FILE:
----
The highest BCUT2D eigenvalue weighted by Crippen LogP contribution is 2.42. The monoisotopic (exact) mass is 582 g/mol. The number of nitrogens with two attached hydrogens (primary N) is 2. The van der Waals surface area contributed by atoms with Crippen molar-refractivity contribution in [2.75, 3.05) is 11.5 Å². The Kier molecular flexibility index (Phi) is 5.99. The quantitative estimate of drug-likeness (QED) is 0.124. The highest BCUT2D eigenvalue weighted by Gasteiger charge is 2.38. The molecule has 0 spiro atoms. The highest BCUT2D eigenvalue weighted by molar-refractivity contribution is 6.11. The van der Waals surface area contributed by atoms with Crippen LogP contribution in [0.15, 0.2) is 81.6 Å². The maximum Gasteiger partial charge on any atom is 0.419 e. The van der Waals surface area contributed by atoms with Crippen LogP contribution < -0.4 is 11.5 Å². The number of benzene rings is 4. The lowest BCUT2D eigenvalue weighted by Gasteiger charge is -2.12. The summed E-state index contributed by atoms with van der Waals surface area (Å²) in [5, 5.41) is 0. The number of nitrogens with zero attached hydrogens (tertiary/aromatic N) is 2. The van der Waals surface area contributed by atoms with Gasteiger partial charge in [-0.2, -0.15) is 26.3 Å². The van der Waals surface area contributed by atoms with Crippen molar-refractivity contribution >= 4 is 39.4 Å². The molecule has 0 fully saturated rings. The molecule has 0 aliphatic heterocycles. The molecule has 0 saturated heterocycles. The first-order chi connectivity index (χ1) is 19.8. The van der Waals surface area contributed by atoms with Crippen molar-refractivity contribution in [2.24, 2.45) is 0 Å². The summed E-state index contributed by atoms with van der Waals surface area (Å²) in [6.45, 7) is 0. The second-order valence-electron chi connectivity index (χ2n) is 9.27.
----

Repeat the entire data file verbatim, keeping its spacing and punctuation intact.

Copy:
The highest BCUT2D eigenvalue weighted by Crippen LogP contribution is 2.42. The monoisotopic (exact) mass is 582 g/mol. The number of nitrogens with two attached hydrogens (primary N) is 2. The van der Waals surface area contributed by atoms with Crippen molar-refractivity contribution in [2.75, 3.05) is 11.5 Å². The Kier molecular flexibility index (Phi) is 5.99. The quantitative estimate of drug-likeness (QED) is 0.124. The highest BCUT2D eigenvalue weighted by Gasteiger charge is 2.38. The molecule has 0 spiro atoms. The highest BCUT2D eigenvalue weighted by molar-refractivity contribution is 6.11. The van der Waals surface area contributed by atoms with Crippen LogP contribution in [0.15, 0.2) is 81.6 Å². The maximum Gasteiger partial charge on any atom is 0.419 e. The van der Waals surface area contributed by atoms with Crippen LogP contribution < -0.4 is 11.5 Å². The number of benzene rings is 4. The lowest BCUT2D eigenvalue weighted by Gasteiger charge is -2.12. The summed E-state index contributed by atoms with van der Waals surface area (Å²) in [5, 5.41) is 0. The number of nitrogens with zero attached hydrogens (tertiary/aromatic N) is 2. The van der Waals surface area contributed by atoms with Gasteiger partial charge in [-0.2, -0.15) is 26.3 Å². The van der Waals surface area contributed by atoms with Crippen molar-refractivity contribution >= 4 is 39.4 Å². The molecule has 0 fully saturated rings. The molecule has 0 aliphatic heterocycles. The molecule has 0 saturated heterocycles. The first-order chi connectivity index (χ1) is 19.8. The van der Waals surface area contributed by atoms with Crippen molar-refractivity contribution in [2.24, 2.45) is 0 Å². The summed E-state index contributed by atoms with van der Waals surface area (Å²) in [6.45, 7) is 0. The second-order valence-electron chi connectivity index (χ2n) is 9.27.